Week seven: Admissions testing criteria, summer session C online, USAC election voter turnout
(Left: Daily Bruin file photo / Right: MacKenzie Coffman/Daily Bruin senior staff)
By Kimia Azad
May 15, 2020 2:51 pm
This post was updated May 15 at 4:43 p.m.
This Week in the News serves as The Quad’s space for reflection on current events at and around UCLA. Every week, Daily Bruin staffers will analyze some of the most significant stories to keep readers up to speed.
With the seventh week of remote learning now behind us, UCLA students and faculty are not only preparing for finals but also are trying to determine what the future of online learning will look like. From changes to admission requirements to summer session C adjustments, The Quad is reviewing some of this week’s most newsworthy events and changes.
In a proposal released Monday, University of California President Janet Napolitano advised the suspension of the SAT and ACT as admissions requirements until 2024.
These standardized tests will remain optional in the admissions process through 2022, but will be eliminated by 2024. In the meantime, the UC plans to develop a test that better reflects its values.
The UC Board of Regents is set to vote on Napolitano’s recent proposal May 21. However, it is hard to tell what will happen, given that past efforts to completely suspend the use of standardized testing in admissions have been voted down.
For now, it has been officially decided that students applying for fall quarter will not be required to submit their SAT or ACT scores as a result of the coronavirus pandemic.
University officials announced Monday that summer session C – set to start Aug. 3 and end Sept. 11 – will be held online as a result of COVID-19.
In an email to students, Executive Vice Chancellor and Provost Emily Carter and Vice Provost and Dean of Undergraduate Education Patricia Turner said that UCLA is still considering offering some programs in-person.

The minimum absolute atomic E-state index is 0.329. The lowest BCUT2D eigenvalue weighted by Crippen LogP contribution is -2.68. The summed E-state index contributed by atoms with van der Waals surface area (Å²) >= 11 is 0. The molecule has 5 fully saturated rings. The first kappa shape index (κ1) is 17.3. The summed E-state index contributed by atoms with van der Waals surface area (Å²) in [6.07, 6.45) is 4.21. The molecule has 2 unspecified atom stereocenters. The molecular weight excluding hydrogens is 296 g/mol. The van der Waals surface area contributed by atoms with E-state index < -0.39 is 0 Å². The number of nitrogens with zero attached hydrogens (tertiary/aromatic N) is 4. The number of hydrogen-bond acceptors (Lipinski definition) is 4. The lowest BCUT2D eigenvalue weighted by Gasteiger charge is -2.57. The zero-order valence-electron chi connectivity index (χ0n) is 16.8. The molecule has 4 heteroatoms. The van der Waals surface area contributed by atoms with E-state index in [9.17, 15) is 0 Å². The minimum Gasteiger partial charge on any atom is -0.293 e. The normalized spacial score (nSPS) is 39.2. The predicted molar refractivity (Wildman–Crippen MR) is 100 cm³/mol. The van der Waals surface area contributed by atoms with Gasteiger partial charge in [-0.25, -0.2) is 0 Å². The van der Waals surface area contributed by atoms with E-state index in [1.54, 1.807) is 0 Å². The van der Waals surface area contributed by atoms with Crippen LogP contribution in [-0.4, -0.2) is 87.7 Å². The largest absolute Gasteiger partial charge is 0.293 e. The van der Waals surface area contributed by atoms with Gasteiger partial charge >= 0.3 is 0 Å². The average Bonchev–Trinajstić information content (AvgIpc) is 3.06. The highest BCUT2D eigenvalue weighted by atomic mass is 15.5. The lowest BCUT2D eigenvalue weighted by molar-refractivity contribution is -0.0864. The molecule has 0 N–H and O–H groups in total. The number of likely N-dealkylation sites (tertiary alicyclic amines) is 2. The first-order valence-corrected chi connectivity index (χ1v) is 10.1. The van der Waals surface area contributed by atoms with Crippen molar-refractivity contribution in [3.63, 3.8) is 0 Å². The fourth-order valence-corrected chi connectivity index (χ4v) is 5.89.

However, per the email, students should expect to receive instruction online unless otherwise stated by their department.
It was announced May 7 that UCLA Athletics Director Dan Guerrero was elected president of the U.S. International University Sports Federation.
Guerrero’s term will begin July 1 and will last through 2024. Guerrero was set to retire June 30 after 18 years in his position as UCLA Athletics director.
Guerrero has experience in USIUSF not only as a previous vice president, but also as an athlete who competed in past USIUSF tournaments.
The athletics director brought the Bruins 32 NCAA championships from 15 different sports in his 18 years at UCLA. Guerrero has also been named NACDA Under Armour Athletic Director of the Year three times.
The Ballet Company at UCLA, founded by Ada Chung, Ying Xuan Chua and Moe Kawakami, has been holding intermediate-level ballet workshops over Zoom this quarter. The three founders hope to foster an inclusive and supportive environment for dancers of all skill levels in their online workshops, Kawakami said.
The company’s aim is to hold workshops that best connect dancers with their bodies and allow for dancers to complete exercises with flexibility, Chua said.
Even though workshops have been held virtually, attendance has been heartwarming, Chua said. Additionally, according to Chung, the Ballet Company at UCLA has managed to build a strong community.
In the future, and upon returning to campus, the Ballet Company at UCLA aims to host more workshops throughout the year and showcase its work in a recital every spring.
The voter turnout at this year’s Undergraduate Students Association Council election saw an increase from 16.18% last year to 30.06% this year.
In addition to this increase in voter turnout, the number of competing candidates also spiked from 16 to 30 for 15 positions.
USA Elections Board Chair Navi Sidhu said in the article that the presence of referendums on this year’s ballot is likely to have increased voter turnout. Additionally, the election board gave out $15,000 worth of gift cards to students who voted in an effort to increase engagement.
A 30% voter turnout is a good place to start, according to incoming USAC President Naomi Riley. However, Riley also said the voter turnout displayed the need for USAC to focus on its accessibility and transparency to students.
Yet, with the election process conducted online as a result of the coronavirus pandemic, USAC faced newfound technological challenges. Not only were there more sanctions related to campaign violations, but also candidates faced increased online hate speech.
Riley said that she encountered overt discrimination and harassment online. But, Riley said her campaign managed to step away from the online toxicity, and her council sworn into office Tuesday.